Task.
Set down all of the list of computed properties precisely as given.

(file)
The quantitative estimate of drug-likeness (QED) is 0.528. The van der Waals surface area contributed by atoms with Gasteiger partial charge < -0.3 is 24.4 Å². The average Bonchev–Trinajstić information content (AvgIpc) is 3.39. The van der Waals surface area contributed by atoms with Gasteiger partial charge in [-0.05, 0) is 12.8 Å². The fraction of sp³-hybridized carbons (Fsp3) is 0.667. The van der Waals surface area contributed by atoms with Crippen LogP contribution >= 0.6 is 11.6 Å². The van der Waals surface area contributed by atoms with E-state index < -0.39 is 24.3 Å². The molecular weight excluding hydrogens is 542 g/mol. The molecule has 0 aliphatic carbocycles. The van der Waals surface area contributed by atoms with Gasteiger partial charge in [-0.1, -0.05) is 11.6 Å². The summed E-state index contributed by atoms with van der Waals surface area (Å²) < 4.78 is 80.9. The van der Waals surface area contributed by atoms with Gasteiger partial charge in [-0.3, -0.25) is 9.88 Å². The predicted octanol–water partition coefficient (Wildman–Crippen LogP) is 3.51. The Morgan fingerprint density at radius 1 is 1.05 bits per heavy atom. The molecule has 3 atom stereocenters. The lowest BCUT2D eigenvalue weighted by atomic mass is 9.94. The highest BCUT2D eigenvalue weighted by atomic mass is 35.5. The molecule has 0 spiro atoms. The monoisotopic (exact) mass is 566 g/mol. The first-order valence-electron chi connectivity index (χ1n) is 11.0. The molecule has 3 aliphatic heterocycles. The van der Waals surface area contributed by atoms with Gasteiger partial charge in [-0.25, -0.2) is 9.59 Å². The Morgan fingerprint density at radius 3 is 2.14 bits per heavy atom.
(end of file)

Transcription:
The quantitative estimate of drug-likeness (QED) is 0.528. The van der Waals surface area contributed by atoms with Gasteiger partial charge < -0.3 is 24.4 Å². The average Bonchev–Trinajstić information content (AvgIpc) is 3.39. The van der Waals surface area contributed by atoms with Gasteiger partial charge in [-0.05, 0) is 12.8 Å². The fraction of sp³-hybridized carbons (Fsp3) is 0.667. The van der Waals surface area contributed by atoms with Crippen LogP contribution >= 0.6 is 11.6 Å². The van der Waals surface area contributed by atoms with E-state index < -0.39 is 24.3 Å². The molecular weight excluding hydrogens is 542 g/mol. The molecule has 0 aliphatic carbocycles. The van der Waals surface area contributed by atoms with Gasteiger partial charge in [-0.1, -0.05) is 11.6 Å². The summed E-state index contributed by atoms with van der Waals surface area (Å²) < 4.78 is 80.9. The van der Waals surface area contributed by atoms with Gasteiger partial charge in [-0.3, -0.25) is 9.88 Å². The predicted octanol–water partition coefficient (Wildman–Crippen LogP) is 3.51. The Morgan fingerprint density at radius 1 is 1.05 bits per heavy atom. The molecule has 3 atom stereocenters. The lowest BCUT2D eigenvalue weighted by atomic mass is 9.94. The highest BCUT2D eigenvalue weighted by atomic mass is 35.5. The molecule has 0 spiro atoms. The monoisotopic (exact) mass is 566 g/mol. The first-order valence-electron chi connectivity index (χ1n) is 11.0. The molecule has 3 aliphatic heterocycles. The van der Waals surface area contributed by atoms with Gasteiger partial charge in [-0.25, -0.2) is 9.59 Å². The Morgan fingerprint density at radius 3 is 2.14 bits per heavy atom.